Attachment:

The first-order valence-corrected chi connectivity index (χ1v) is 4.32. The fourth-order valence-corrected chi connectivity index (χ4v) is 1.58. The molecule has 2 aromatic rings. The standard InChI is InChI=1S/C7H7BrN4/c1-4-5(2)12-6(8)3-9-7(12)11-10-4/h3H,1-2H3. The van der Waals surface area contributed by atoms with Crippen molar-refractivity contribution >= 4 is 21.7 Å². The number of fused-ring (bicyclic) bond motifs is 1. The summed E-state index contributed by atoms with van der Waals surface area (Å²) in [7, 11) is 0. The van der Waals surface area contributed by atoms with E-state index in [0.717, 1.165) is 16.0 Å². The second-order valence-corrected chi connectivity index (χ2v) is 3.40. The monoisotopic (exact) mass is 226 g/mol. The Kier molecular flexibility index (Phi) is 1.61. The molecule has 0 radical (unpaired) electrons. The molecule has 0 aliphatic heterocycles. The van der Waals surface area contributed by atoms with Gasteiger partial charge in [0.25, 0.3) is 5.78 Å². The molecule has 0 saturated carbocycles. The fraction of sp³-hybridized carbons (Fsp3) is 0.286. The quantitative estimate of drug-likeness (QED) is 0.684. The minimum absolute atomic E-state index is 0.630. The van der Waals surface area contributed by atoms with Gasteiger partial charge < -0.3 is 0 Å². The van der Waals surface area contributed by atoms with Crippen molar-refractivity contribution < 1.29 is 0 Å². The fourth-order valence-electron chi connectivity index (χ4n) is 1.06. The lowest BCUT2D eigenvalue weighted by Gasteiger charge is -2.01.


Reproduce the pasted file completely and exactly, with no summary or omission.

The first-order valence-corrected chi connectivity index (χ1v) is 4.32. The fourth-order valence-corrected chi connectivity index (χ4v) is 1.58. The molecule has 2 aromatic rings. The standard InChI is InChI=1S/C7H7BrN4/c1-4-5(2)12-6(8)3-9-7(12)11-10-4/h3H,1-2H3. The van der Waals surface area contributed by atoms with Crippen molar-refractivity contribution >= 4 is 21.7 Å². The number of fused-ring (bicyclic) bond motifs is 1. The summed E-state index contributed by atoms with van der Waals surface area (Å²) in [7, 11) is 0. The van der Waals surface area contributed by atoms with E-state index in [0.717, 1.165) is 16.0 Å². The second-order valence-corrected chi connectivity index (χ2v) is 3.40. The monoisotopic (exact) mass is 226 g/mol. The Kier molecular flexibility index (Phi) is 1.61. The molecule has 0 radical (unpaired) electrons. The molecule has 0 aliphatic heterocycles. The van der Waals surface area contributed by atoms with Gasteiger partial charge in [0.25, 0.3) is 5.78 Å². The molecule has 0 saturated carbocycles. The fraction of sp³-hybridized carbons (Fsp3) is 0.286. The quantitative estimate of drug-likeness (QED) is 0.684. The minimum absolute atomic E-state index is 0.630. The van der Waals surface area contributed by atoms with Gasteiger partial charge < -0.3 is 0 Å². The van der Waals surface area contributed by atoms with Crippen molar-refractivity contribution < 1.29 is 0 Å². The fourth-order valence-electron chi connectivity index (χ4n) is 1.06. The lowest BCUT2D eigenvalue weighted by Gasteiger charge is -2.01.